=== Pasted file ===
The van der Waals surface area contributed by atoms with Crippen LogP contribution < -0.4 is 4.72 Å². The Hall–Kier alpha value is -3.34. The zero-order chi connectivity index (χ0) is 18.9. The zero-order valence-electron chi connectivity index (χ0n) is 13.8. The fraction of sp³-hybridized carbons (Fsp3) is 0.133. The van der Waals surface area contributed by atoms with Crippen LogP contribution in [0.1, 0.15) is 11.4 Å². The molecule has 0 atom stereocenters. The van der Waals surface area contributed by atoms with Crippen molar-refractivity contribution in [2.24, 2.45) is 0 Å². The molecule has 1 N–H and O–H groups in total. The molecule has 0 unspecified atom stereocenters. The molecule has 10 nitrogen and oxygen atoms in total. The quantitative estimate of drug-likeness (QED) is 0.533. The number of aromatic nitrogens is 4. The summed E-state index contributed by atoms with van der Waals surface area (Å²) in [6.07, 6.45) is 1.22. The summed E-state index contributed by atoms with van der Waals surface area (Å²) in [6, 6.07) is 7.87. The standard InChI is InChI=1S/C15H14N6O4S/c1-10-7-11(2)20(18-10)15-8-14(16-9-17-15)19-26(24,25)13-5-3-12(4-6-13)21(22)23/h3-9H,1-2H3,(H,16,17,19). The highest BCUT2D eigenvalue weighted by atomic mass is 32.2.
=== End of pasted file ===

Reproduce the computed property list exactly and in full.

The van der Waals surface area contributed by atoms with Crippen LogP contribution < -0.4 is 4.72 Å². The Hall–Kier alpha value is -3.34. The zero-order chi connectivity index (χ0) is 18.9. The zero-order valence-electron chi connectivity index (χ0n) is 13.8. The fraction of sp³-hybridized carbons (Fsp3) is 0.133. The van der Waals surface area contributed by atoms with Crippen LogP contribution in [0.1, 0.15) is 11.4 Å². The molecule has 0 atom stereocenters. The van der Waals surface area contributed by atoms with Crippen molar-refractivity contribution in [2.24, 2.45) is 0 Å². The molecule has 1 N–H and O–H groups in total. The molecule has 0 unspecified atom stereocenters. The molecule has 10 nitrogen and oxygen atoms in total. The quantitative estimate of drug-likeness (QED) is 0.533. The number of aromatic nitrogens is 4. The summed E-state index contributed by atoms with van der Waals surface area (Å²) in [6.07, 6.45) is 1.22. The summed E-state index contributed by atoms with van der Waals surface area (Å²) in [6, 6.07) is 7.87. The standard InChI is InChI=1S/C15H14N6O4S/c1-10-7-11(2)20(18-10)15-8-14(16-9-17-15)19-26(24,25)13-5-3-12(4-6-13)21(22)23/h3-9H,1-2H3,(H,16,17,19). The highest BCUT2D eigenvalue weighted by atomic mass is 32.2.